What is the essential work of the church? What is its purpose? What is the activity must not be neglected at all costs? The New Testament church did many things. It worshiped, sang, prayed, baptized, participated in the Eucharist, gathered, taught, preached, comforted, and served. But I believe the New Testament vision of the essential work can be captured in one word: witness. Peter puts it this way:
“You are a chosen people, a royal priesthood, a holy nation, God’s special possession, that you may declare the praises of him who called you out of darkness into his wonderful light” (1 Peter 2:9).
And Paul explains that God’s
intent was that now, through the church, the manifold wisdom of God should be made known to the rulers and authorities in the heavenly realms, according to his eternal purpose that he accomplished in Christ Jesus our Lord (Eph 3:10-11).
I am using the verb “to witness” is the broad sense of “to manifest.” The church works to manifest as best it can for all to see and hear on earth what is going on in heaven. It seeks to embody in the present time the kingdom of God that will come in its fullness in the future. The church teaches, proclaims, worships, embodies, and lives to make known the character and will of God in the world. The church witnesses to the truth and reality of God to itself and to others. It must not let the world go into the night with an easy conscience or a despairing heart. Even if it must be a lone voice calling to a “disobedient and obstinate” people (Isa 65:2). Even if no one listens, even if the church finds itself persecuted, the church never ceases to call the world to acknowledge its creator and its Lord. It says,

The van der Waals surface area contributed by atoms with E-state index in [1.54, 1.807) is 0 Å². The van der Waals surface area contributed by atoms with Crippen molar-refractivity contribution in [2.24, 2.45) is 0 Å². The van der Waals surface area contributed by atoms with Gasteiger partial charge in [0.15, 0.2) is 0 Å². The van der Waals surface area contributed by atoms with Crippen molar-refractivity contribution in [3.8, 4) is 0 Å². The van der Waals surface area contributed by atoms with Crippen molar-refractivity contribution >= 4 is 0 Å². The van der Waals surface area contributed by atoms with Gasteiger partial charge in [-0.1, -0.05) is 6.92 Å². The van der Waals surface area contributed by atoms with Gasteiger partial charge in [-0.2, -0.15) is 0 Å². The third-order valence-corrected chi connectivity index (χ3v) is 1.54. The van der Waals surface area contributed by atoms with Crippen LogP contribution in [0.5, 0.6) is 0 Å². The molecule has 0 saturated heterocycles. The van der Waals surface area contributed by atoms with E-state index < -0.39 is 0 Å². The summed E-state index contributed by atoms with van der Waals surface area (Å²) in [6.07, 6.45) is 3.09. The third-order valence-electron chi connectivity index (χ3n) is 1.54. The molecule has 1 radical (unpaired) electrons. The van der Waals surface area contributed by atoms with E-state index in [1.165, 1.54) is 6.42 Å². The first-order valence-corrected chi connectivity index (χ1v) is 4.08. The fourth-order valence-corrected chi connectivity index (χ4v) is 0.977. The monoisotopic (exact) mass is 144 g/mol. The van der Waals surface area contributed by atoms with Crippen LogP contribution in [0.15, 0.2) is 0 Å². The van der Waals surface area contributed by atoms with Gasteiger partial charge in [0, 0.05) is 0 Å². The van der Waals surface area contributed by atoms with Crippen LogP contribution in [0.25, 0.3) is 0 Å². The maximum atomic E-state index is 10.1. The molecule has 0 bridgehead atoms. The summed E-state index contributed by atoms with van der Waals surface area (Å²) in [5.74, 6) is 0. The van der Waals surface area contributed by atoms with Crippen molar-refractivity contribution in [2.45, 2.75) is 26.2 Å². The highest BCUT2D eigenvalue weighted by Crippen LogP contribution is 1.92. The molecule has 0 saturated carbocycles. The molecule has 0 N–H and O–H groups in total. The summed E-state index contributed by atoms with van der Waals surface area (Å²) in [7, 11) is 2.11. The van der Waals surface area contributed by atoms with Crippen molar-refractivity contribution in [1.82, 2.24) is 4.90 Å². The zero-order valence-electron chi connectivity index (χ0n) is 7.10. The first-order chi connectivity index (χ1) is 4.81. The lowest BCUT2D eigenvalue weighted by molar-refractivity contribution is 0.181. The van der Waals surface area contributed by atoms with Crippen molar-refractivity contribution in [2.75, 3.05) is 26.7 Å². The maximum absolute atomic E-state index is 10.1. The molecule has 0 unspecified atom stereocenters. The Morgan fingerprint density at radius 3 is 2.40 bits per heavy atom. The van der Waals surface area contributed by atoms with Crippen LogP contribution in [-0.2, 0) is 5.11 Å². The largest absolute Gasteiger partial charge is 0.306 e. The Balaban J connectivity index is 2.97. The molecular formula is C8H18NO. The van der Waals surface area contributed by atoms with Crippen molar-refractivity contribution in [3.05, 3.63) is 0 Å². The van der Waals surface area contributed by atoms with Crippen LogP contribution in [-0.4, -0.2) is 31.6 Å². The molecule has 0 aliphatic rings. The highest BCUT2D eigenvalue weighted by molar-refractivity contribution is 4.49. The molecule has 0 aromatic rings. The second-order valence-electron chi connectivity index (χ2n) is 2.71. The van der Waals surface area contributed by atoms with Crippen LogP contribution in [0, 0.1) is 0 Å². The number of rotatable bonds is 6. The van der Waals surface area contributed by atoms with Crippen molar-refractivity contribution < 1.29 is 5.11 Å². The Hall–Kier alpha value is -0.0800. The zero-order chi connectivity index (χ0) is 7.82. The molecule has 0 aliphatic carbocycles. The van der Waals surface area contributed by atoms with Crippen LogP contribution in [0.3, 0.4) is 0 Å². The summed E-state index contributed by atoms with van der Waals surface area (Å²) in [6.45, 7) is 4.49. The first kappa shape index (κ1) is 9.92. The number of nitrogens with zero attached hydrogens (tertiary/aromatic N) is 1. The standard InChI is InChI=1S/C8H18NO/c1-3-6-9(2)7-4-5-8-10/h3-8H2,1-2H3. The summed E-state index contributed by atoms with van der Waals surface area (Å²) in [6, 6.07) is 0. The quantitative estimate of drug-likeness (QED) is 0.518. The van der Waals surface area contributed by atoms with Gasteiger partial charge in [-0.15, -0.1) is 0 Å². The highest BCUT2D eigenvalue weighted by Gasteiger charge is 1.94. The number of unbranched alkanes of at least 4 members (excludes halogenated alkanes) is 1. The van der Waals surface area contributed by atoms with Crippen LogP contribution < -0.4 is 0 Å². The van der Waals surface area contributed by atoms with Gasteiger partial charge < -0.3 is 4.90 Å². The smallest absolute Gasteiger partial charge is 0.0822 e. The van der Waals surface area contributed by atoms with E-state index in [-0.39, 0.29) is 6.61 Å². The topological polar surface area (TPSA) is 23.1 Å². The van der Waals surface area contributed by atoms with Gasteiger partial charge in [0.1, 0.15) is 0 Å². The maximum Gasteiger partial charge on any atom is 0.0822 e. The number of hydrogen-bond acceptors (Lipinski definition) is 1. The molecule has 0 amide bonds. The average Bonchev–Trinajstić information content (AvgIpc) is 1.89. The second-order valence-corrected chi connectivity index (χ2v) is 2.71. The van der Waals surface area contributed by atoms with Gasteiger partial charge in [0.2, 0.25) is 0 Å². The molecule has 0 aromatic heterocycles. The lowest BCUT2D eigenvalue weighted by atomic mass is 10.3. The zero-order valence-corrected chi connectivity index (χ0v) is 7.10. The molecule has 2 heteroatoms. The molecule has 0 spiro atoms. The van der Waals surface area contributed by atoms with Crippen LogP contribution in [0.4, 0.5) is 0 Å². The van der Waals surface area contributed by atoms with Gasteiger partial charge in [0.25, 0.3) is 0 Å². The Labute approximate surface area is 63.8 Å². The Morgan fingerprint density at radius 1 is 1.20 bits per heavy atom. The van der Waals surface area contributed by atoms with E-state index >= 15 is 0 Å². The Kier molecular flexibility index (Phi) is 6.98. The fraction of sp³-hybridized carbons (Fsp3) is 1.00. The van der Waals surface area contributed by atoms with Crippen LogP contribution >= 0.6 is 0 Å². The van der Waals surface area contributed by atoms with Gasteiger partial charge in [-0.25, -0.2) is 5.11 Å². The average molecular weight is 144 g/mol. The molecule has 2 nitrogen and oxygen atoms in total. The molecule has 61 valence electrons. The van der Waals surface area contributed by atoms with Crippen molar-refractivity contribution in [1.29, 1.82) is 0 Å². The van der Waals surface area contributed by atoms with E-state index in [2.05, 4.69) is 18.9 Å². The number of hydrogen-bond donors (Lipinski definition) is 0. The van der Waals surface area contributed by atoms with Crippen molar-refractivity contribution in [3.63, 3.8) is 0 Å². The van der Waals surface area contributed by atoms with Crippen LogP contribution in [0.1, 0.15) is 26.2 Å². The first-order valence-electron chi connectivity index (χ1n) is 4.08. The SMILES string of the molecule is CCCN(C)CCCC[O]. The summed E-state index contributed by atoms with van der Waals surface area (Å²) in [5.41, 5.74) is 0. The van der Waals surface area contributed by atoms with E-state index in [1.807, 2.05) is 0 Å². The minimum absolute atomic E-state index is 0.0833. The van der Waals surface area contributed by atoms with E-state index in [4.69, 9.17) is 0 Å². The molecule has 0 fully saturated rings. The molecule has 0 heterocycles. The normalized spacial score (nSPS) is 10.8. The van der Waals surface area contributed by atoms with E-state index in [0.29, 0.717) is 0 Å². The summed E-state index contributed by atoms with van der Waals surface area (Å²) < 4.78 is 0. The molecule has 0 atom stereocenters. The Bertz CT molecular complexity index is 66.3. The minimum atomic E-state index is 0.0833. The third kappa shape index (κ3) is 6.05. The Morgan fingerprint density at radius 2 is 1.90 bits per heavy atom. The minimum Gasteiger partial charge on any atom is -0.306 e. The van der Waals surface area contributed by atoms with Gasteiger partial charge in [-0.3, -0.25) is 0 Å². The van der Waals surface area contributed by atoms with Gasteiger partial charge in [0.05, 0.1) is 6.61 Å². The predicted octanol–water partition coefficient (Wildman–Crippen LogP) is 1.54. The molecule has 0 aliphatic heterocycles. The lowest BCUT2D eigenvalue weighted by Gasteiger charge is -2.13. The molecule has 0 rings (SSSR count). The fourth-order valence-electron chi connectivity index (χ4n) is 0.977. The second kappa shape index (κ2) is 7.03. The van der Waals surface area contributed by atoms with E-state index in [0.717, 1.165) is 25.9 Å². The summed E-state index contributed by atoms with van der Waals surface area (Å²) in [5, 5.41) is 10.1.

“The Lord reigns, let the earth be glad; let the distant shores rejoice” (Psa. 97:1).
“The Lord reigns, let the nations tremble; he sits enthroned between the cherubim, let the earth shake” (Psa. 99:1).
Bearing witness to the love, glory, goodness, and greatness of God demonstrated in Jesus Christ is the essential work of the church. In all it does it must never forsake this task. In its works of mercy and justice, in its worship, teaching, and preaching, in its work with children, teens, young adults, families, and seniors, and in its use of funds and of property, its work of witness must never be displaced or forgotten.
Excellent—I love the language “to manifest” here. It is so deeply intertwined with the original God-imaging vocation set forth for humankind in Genesis 1-2. Thus, the resurrected individuals of the church go out and image God to the world in their lives, in their love, and in their community.
Years ago, we were in a seminar with Knofel Staton. His main teaching was that God’s children were privileged for a purpose. After that, during a reading through the Bible, I marked P&P everywhere this was mentioned in some form. It is amazing how many times this occurs throughout the entire Bible. God’s people are to proclaim Him to the world!
Thank you Sandra for this confirmation!